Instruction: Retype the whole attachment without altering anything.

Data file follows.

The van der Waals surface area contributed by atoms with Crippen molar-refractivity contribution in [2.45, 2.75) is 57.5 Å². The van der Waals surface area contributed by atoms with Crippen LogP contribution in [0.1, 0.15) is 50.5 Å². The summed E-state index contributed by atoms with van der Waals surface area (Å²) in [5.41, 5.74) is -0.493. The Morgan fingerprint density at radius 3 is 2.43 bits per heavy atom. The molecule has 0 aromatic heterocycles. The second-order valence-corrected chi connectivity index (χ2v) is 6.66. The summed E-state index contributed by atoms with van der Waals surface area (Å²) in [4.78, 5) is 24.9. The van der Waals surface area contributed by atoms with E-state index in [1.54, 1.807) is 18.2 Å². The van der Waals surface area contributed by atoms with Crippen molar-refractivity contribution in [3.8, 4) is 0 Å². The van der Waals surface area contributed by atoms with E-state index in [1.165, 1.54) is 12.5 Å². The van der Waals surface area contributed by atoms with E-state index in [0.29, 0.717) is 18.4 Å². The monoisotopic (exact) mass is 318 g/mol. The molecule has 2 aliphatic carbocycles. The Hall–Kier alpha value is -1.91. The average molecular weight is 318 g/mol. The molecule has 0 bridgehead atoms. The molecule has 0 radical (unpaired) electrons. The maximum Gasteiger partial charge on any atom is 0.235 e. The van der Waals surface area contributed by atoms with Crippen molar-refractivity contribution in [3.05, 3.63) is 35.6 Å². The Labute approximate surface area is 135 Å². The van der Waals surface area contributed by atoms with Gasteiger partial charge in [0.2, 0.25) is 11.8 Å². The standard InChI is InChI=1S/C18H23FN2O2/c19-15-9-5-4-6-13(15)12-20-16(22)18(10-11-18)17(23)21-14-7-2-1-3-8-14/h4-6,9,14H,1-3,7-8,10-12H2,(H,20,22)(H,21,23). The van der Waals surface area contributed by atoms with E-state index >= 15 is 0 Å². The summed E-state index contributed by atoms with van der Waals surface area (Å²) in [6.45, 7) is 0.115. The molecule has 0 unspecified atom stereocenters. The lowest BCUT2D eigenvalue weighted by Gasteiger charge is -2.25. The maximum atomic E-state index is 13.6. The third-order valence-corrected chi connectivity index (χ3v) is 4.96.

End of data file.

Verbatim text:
The van der Waals surface area contributed by atoms with Crippen molar-refractivity contribution in [2.45, 2.75) is 57.5 Å². The van der Waals surface area contributed by atoms with Crippen LogP contribution in [0.1, 0.15) is 50.5 Å². The summed E-state index contributed by atoms with van der Waals surface area (Å²) in [5.41, 5.74) is -0.493. The Morgan fingerprint density at radius 3 is 2.43 bits per heavy atom. The molecule has 0 aromatic heterocycles. The second-order valence-corrected chi connectivity index (χ2v) is 6.66. The summed E-state index contributed by atoms with van der Waals surface area (Å²) in [4.78, 5) is 24.9. The van der Waals surface area contributed by atoms with E-state index in [1.54, 1.807) is 18.2 Å². The van der Waals surface area contributed by atoms with Crippen molar-refractivity contribution in [3.8, 4) is 0 Å². The van der Waals surface area contributed by atoms with E-state index in [1.165, 1.54) is 12.5 Å². The van der Waals surface area contributed by atoms with E-state index in [0.29, 0.717) is 18.4 Å². The monoisotopic (exact) mass is 318 g/mol. The molecule has 2 aliphatic carbocycles. The Hall–Kier alpha value is -1.91. The average molecular weight is 318 g/mol. The molecule has 0 bridgehead atoms. The molecule has 0 radical (unpaired) electrons. The maximum Gasteiger partial charge on any atom is 0.235 e. The van der Waals surface area contributed by atoms with Crippen molar-refractivity contribution in [3.05, 3.63) is 35.6 Å². The Labute approximate surface area is 135 Å². The van der Waals surface area contributed by atoms with Gasteiger partial charge in [0.2, 0.25) is 11.8 Å². The standard InChI is InChI=1S/C18H23FN2O2/c19-15-9-5-4-6-13(15)12-20-16(22)18(10-11-18)17(23)21-14-7-2-1-3-8-14/h4-6,9,14H,1-3,7-8,10-12H2,(H,20,22)(H,21,23). The van der Waals surface area contributed by atoms with E-state index >= 15 is 0 Å². The summed E-state index contributed by atoms with van der Waals surface area (Å²) in [6.45, 7) is 0.115. The molecule has 0 unspecified atom stereocenters. The lowest BCUT2D eigenvalue weighted by Gasteiger charge is -2.25. The maximum atomic E-state index is 13.6. The third-order valence-corrected chi connectivity index (χ3v) is 4.96.